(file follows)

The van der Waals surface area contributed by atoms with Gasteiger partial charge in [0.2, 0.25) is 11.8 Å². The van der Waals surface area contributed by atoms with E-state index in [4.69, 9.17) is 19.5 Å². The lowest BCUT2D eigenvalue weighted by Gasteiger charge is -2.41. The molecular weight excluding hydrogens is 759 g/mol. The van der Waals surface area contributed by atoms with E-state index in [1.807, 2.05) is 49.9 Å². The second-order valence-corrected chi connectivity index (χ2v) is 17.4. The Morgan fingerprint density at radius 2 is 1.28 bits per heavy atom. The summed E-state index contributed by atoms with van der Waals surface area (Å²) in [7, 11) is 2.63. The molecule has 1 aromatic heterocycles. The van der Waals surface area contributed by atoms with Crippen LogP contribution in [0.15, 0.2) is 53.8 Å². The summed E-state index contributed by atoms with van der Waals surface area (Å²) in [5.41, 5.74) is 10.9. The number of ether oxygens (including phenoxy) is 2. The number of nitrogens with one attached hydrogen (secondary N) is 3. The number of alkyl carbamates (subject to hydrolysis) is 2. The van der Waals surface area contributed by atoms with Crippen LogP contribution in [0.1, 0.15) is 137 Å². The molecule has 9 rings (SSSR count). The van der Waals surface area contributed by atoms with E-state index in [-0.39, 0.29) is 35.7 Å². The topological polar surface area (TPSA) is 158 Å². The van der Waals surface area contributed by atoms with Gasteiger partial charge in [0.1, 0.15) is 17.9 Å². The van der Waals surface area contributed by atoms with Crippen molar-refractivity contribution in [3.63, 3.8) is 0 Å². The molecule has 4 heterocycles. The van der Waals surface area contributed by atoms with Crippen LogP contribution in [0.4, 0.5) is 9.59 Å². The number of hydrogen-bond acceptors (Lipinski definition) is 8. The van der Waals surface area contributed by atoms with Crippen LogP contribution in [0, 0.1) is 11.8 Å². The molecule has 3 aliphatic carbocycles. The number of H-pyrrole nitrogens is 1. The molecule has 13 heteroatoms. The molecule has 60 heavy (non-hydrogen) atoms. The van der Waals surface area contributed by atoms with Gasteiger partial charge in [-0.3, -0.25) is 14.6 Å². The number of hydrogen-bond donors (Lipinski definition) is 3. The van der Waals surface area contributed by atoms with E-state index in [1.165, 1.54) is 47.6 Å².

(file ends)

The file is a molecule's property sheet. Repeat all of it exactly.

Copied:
The van der Waals surface area contributed by atoms with Gasteiger partial charge in [0.2, 0.25) is 11.8 Å². The van der Waals surface area contributed by atoms with E-state index in [4.69, 9.17) is 19.5 Å². The lowest BCUT2D eigenvalue weighted by Gasteiger charge is -2.41. The molecular weight excluding hydrogens is 759 g/mol. The van der Waals surface area contributed by atoms with E-state index in [1.807, 2.05) is 49.9 Å². The second-order valence-corrected chi connectivity index (χ2v) is 17.4. The Morgan fingerprint density at radius 2 is 1.28 bits per heavy atom. The summed E-state index contributed by atoms with van der Waals surface area (Å²) in [7, 11) is 2.63. The molecule has 1 aromatic heterocycles. The van der Waals surface area contributed by atoms with Crippen LogP contribution in [0.15, 0.2) is 53.8 Å². The summed E-state index contributed by atoms with van der Waals surface area (Å²) in [5.41, 5.74) is 10.9. The number of ether oxygens (including phenoxy) is 2. The number of nitrogens with one attached hydrogen (secondary N) is 3. The number of alkyl carbamates (subject to hydrolysis) is 2. The van der Waals surface area contributed by atoms with Crippen LogP contribution in [0.1, 0.15) is 137 Å². The molecule has 9 rings (SSSR count). The van der Waals surface area contributed by atoms with E-state index in [-0.39, 0.29) is 35.7 Å². The topological polar surface area (TPSA) is 158 Å². The van der Waals surface area contributed by atoms with Gasteiger partial charge in [0.1, 0.15) is 17.9 Å². The van der Waals surface area contributed by atoms with Crippen molar-refractivity contribution in [3.63, 3.8) is 0 Å². The molecule has 4 heterocycles. The van der Waals surface area contributed by atoms with Crippen LogP contribution in [0.4, 0.5) is 9.59 Å². The number of hydrogen-bond acceptors (Lipinski definition) is 8. The van der Waals surface area contributed by atoms with Crippen LogP contribution in [0, 0.1) is 11.8 Å². The molecule has 3 aliphatic carbocycles. The number of H-pyrrole nitrogens is 1. The molecule has 13 heteroatoms. The molecule has 60 heavy (non-hydrogen) atoms. The van der Waals surface area contributed by atoms with Gasteiger partial charge in [-0.3, -0.25) is 14.6 Å². The number of hydrogen-bond donors (Lipinski definition) is 3. The van der Waals surface area contributed by atoms with E-state index in [1.165, 1.54) is 47.6 Å².